5. Eat Buddha-style
If you're a vegetarian, dim sum will leave you either bloated and overstuffed with bread and pastry products, or starving. For a good meal, hit Lucky Creation Vegetarian Restaurant (854 Washington at Waverly), which has a full menu of savory meatless chicken dishes, taro-root delicacies, and bean-cake concoctions. The nondescript restaurant has about eight teal-covered tables of various sizes around a statue of the Chinese representation of Quan Yin, the Buddhist goddess of mercy.
6. Buy Hello Kitty ... anything
True, Sanrio is based in Japan, but Hello Kitty mania is hotter than Olympic fever in China. At Ben Li Int'l Trading (836 Washington at Waverly), you'll find everything from feline-speckled stickers and staplers to magnets, fuzzy pink lunchboxes, and toddler drinking cups. Kitty's pals Chococat and Badtz-Maru can also be found adorning loads of fun crap. The products are cute and cheap, but if you try to take photos in or anywhere near this shop, you will get yelled at by the very un-Kittylike manager.
7. Learn how fortune cookies are made
In a single dimly lit room at 56 Ross (at Jackson) lies the famed Golden Gate Fortune Cookie Company, where women work tirelessly at decades-old fortune cookie–making machines for ungodly hours every day. It's hardly a bona fide museum, but is worth a visit if just to see how those senseless little paper prophecies find their way into your postprandial treats. Inside are three machines, which have mini conveyer belts that pour dough out through a spout, compress it into circles, and cook it sandwich-maker–style. Then the employees pick off the warm rounds with a sharp metal instrument, add a fortune, and fold the cooling dough over a little metal contraption. It'll cost you 50 cents to take a photo here. Give more if you can — or these women may never retire.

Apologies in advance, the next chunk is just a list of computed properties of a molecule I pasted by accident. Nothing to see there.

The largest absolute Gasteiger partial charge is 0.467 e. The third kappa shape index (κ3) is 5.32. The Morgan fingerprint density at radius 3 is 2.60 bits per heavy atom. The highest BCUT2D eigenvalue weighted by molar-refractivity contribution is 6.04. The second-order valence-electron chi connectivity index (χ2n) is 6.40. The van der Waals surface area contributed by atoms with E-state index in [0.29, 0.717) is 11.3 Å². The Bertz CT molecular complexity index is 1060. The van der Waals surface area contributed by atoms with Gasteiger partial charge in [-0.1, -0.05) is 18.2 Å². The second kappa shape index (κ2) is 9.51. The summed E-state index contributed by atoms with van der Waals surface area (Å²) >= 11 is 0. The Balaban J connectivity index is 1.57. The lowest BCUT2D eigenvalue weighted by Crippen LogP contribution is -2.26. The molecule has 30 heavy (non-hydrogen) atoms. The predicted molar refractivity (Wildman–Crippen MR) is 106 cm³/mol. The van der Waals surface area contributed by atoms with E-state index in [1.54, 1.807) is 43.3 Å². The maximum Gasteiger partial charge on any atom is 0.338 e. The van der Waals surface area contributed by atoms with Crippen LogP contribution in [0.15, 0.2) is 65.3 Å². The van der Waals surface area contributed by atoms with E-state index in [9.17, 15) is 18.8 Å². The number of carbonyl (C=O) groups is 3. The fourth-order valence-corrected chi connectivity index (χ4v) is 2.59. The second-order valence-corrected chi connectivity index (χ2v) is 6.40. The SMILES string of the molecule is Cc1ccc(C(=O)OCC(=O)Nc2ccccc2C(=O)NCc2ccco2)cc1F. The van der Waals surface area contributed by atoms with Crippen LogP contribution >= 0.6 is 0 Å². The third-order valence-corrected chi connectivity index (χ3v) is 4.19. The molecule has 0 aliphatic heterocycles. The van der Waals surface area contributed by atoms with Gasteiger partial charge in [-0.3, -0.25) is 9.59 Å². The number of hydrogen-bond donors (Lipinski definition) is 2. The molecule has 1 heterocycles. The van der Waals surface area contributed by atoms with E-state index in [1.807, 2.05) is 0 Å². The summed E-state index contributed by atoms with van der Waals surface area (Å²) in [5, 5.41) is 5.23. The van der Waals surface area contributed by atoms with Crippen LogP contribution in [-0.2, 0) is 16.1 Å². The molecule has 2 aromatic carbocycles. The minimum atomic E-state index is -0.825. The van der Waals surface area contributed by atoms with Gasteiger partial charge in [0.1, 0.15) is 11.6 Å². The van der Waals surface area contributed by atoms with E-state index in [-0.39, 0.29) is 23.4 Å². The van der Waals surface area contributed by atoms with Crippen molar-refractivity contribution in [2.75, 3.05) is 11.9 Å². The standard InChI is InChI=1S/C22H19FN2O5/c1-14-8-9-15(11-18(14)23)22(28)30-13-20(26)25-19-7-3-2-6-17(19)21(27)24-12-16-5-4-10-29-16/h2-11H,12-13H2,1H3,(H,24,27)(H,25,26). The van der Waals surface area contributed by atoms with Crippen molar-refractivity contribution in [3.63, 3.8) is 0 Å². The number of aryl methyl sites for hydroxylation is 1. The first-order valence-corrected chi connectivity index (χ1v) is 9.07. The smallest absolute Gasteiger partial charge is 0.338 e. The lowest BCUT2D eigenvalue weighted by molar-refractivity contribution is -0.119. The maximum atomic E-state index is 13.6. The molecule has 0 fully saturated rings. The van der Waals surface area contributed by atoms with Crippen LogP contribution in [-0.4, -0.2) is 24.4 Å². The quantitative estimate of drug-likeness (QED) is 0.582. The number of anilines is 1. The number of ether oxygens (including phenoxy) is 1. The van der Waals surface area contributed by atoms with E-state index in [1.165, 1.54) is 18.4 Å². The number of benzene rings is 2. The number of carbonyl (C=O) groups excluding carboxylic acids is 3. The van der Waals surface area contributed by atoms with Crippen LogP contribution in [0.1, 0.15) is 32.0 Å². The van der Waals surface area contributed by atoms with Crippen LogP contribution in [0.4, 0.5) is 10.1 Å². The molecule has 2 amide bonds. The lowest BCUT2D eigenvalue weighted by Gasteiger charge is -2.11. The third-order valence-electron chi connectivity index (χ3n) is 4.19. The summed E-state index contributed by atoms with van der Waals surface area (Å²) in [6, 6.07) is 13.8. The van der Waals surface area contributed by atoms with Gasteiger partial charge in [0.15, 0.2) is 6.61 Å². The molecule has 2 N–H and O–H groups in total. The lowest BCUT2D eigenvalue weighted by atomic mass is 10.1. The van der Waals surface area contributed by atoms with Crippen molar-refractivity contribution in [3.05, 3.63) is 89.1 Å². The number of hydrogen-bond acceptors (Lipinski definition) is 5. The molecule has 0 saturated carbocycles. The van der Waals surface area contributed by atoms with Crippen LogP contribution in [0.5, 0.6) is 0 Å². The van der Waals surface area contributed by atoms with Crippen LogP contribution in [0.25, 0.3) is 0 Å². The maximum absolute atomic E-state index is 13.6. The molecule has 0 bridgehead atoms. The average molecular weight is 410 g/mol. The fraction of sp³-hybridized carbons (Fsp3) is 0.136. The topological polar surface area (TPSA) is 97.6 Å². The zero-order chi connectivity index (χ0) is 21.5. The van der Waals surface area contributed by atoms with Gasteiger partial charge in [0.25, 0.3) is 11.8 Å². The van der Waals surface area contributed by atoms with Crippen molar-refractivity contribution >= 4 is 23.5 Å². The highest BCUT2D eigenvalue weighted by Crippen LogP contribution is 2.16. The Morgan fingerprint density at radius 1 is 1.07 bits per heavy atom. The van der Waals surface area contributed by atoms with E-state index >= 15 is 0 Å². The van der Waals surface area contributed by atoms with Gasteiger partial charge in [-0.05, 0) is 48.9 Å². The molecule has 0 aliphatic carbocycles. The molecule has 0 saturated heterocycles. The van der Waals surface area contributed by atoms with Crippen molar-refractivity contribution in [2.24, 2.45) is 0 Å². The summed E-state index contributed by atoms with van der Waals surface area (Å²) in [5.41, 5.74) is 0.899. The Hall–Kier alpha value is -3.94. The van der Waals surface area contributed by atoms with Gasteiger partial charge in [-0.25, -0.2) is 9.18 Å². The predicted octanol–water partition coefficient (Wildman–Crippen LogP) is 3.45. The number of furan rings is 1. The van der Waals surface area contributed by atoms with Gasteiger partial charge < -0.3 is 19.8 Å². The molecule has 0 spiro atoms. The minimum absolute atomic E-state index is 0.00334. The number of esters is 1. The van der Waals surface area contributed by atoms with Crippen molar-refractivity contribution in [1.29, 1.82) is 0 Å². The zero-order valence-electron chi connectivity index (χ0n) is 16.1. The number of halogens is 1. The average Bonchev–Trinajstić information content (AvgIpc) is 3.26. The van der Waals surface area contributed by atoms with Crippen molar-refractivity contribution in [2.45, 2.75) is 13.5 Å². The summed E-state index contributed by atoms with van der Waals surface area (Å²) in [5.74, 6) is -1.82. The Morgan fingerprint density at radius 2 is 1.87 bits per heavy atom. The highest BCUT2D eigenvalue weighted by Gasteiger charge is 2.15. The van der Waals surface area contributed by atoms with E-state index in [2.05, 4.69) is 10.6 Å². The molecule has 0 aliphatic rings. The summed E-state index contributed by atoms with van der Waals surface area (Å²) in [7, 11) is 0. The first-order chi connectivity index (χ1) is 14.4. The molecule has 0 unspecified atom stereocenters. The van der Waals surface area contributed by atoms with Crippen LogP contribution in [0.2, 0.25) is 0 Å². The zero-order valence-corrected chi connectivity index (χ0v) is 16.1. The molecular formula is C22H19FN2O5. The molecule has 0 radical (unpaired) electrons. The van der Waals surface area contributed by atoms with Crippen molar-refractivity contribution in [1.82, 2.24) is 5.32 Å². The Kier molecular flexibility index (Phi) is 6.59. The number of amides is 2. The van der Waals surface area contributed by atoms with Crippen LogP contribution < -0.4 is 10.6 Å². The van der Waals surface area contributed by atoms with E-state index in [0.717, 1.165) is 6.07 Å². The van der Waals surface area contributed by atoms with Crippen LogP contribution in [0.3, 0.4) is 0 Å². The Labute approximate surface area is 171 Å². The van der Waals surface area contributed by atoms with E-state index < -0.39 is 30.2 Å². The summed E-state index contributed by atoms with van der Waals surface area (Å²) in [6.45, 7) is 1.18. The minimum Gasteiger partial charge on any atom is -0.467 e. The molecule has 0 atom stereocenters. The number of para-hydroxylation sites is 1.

8. Take a wok
Seasoned woks, hand-hammered woks, nonstick woks — The Wok Shop (718 Grant at Commercial) has them all. This store is the real deal, and the women who run it know their trade. On the flip side, they don't speak English too well, but they are happy to use miming, gesturing, and smiling to communicate their knowledge. When all else fails, just buy what looks good, take it home, and start cooking.
9. Get a foot massage
Spending the day in Chinatown means being on your feet all day — the streets are too crowded to park a car. The experts at Lucky Foot Massage (770-C Sacramento at Grant) specialize in a nice long foot rub, the traditional antidote to aching arches. For only $25, you get a 40-minute (including a 10-minute soak) acupressurelike foot massage that feels as good or better than what you might get at a fancy nearby downtown spa. The masseurs are from different parts of southern China and don't speak much English, but that's a great excuse to close your eyes and enjoy the rub.
10. Watch the Olympics
Surprisingly — or maybe not so surprisingly — the locals in Chinatown don't seem to care a whole lot about the Olympics, if they even know it's coming up. In all fairness, most of them work long hours and are more concerned with the day-to-day, as well as trying to get help to the earthquake victims on the mainland (Silicon Valley Tsinghua Network's relief fund is a good place to send money, by the way). There are three main bars in Chinatown where watching the games might be an option: the front bar at the popular Far East Cafe (631 Grant at California), a smoky little bar called Red's Place (672 Jackson at Grant), and dive bar Li Po Cocktail Lounge (916 Grant at Washington). No employees or bar owners could guarantee the Olympics would be shown, but, when asked, they all nonchalantly reasoned, "Probably. We have a TV, right?"